This example is for Vercel, and assumes:

  • A BASE_HREF environment variable to be set to /
  • A public (output) directory set to build/dist
  • A build command set to npm run build or yarn build
  • A package.json like this:
      "name": "standalone-admin-ui",
      "version": "0.1.0",
      "private": true,
      "scripts": {
        "build": "ts-node compile.ts"
      "devDependencies": {
        "@vendure/ui-devkit": "^1.4.5",
        "ts-node": "^10.2.1",
        "typescript": "~4.3.5"
// compile.ts
import { compileUiExtensions } from '@vendure/ui-devkit/compiler';
import { DEFAULT_BASE_HREF } from '@vendure/ui-devkit/compiler/constants';
import path from 'path';
import { promises as fs } from 'fs';

 * Compiles the Admin UI. If the BASE_HREF is defined, use that. 
 * Otherwise, go back to the default admin route.
  outputPath: path.join(__dirname, 'build'),
  baseHref: process.env.BASE_HREF ?? DEFAULT_BASE_HREF,
  extensions: [
      /* any UI extensions would go here, or leave empty */
  .then(() => {
    // If building for Vercel deployment, replace the config to make 
    // api calls to api.example.com instead of localhost.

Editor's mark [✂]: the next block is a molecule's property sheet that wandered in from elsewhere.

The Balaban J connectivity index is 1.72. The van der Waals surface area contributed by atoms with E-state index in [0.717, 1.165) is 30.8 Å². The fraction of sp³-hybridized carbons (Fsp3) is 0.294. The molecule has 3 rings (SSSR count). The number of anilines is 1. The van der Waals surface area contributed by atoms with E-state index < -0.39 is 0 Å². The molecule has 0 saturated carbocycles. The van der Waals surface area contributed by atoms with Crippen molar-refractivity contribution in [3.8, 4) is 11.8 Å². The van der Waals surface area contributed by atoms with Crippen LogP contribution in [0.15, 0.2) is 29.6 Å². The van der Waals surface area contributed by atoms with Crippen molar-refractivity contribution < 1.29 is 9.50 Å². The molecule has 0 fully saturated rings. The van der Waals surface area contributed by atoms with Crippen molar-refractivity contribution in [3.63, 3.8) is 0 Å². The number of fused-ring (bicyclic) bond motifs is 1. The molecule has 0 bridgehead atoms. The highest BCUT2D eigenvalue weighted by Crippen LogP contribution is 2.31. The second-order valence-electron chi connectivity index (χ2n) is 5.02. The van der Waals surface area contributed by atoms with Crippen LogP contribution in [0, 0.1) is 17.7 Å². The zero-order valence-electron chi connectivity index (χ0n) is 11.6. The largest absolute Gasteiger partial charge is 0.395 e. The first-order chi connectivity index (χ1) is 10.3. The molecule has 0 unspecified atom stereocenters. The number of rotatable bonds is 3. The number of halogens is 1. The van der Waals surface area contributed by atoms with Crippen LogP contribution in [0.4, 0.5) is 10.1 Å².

if (process.env.VERCEL) {
      console.log('Overwriting the vendure-ui-config.json for Vercel deployment.');
      return fs.writeFile(
        path.join(__dirname, 'build', 'dist', 'vendure-ui-config.json'),
          apiHost: 'https://api.example.com',
          apiPort: '443',
          adminApiPath: 'admin-api',
          tokenMethod: 'cookie',
          defaultLanguage: 'en',
          availableLanguages: ['en', 'de'],
          hideVendureBranding: false,
          hideVersion: false,
  .then(() => {

Docker & Kubernetes

For a production ready Vendure server running on Kubernetes you can use the following Dockerfile and Kubernetes configuration.


Assuming a project which has been scaffolded using @vendure/create, create a Dockerfile in the root directory that looks like this:

FROM node:16
WORKDIR /usr/src/app
COPY . .
RUN yarn install --production
RUN yarn build

Build your Docker container using docker build -t vendure-shop:latest .

Kubernetes Deployment

This deployment starts the shop container we created above as both worker and server.

apiVersion: apps/v1
kind: Deployment
  name: vendure-shop
      app: vendure-shop
  replicas: 1
        app: vendure-shop
        - name: server
          image: vendure-shop:latest
            - node
            - "dist/index.js"
          # your env config here
            - containerPort: 3000

        - name: worker
          image: vendure-shop:latest
          imagePullPolicy: Always
            - node
            - "dist/index-worker.js"
          # your env config here
            - containerPort: 3000